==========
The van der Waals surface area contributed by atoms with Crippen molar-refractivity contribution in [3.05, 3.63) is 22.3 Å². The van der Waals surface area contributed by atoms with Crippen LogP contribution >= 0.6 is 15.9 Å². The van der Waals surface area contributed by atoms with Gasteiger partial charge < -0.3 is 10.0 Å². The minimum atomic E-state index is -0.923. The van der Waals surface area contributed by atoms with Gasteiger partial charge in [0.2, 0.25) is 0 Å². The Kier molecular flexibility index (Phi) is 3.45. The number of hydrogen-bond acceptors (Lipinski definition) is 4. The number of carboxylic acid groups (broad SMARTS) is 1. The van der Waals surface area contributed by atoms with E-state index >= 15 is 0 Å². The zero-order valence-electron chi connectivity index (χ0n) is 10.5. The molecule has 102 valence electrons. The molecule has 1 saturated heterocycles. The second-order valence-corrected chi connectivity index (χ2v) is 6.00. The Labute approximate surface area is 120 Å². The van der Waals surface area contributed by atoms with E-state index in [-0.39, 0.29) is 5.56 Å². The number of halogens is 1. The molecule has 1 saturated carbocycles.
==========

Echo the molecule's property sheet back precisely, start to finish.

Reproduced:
The van der Waals surface area contributed by atoms with Crippen molar-refractivity contribution in [3.05, 3.63) is 22.3 Å². The van der Waals surface area contributed by atoms with Crippen LogP contribution >= 0.6 is 15.9 Å². The van der Waals surface area contributed by atoms with Gasteiger partial charge < -0.3 is 10.0 Å². The minimum atomic E-state index is -0.923. The van der Waals surface area contributed by atoms with Gasteiger partial charge in [0.2, 0.25) is 0 Å². The Kier molecular flexibility index (Phi) is 3.45. The number of hydrogen-bond acceptors (Lipinski definition) is 4. The number of carboxylic acid groups (broad SMARTS) is 1. The van der Waals surface area contributed by atoms with E-state index >= 15 is 0 Å². The zero-order valence-electron chi connectivity index (χ0n) is 10.5. The molecule has 102 valence electrons. The molecule has 1 saturated heterocycles. The second-order valence-corrected chi connectivity index (χ2v) is 6.00. The Labute approximate surface area is 120 Å². The van der Waals surface area contributed by atoms with E-state index in [-0.39, 0.29) is 5.56 Å². The number of halogens is 1. The molecule has 1 saturated carbocycles.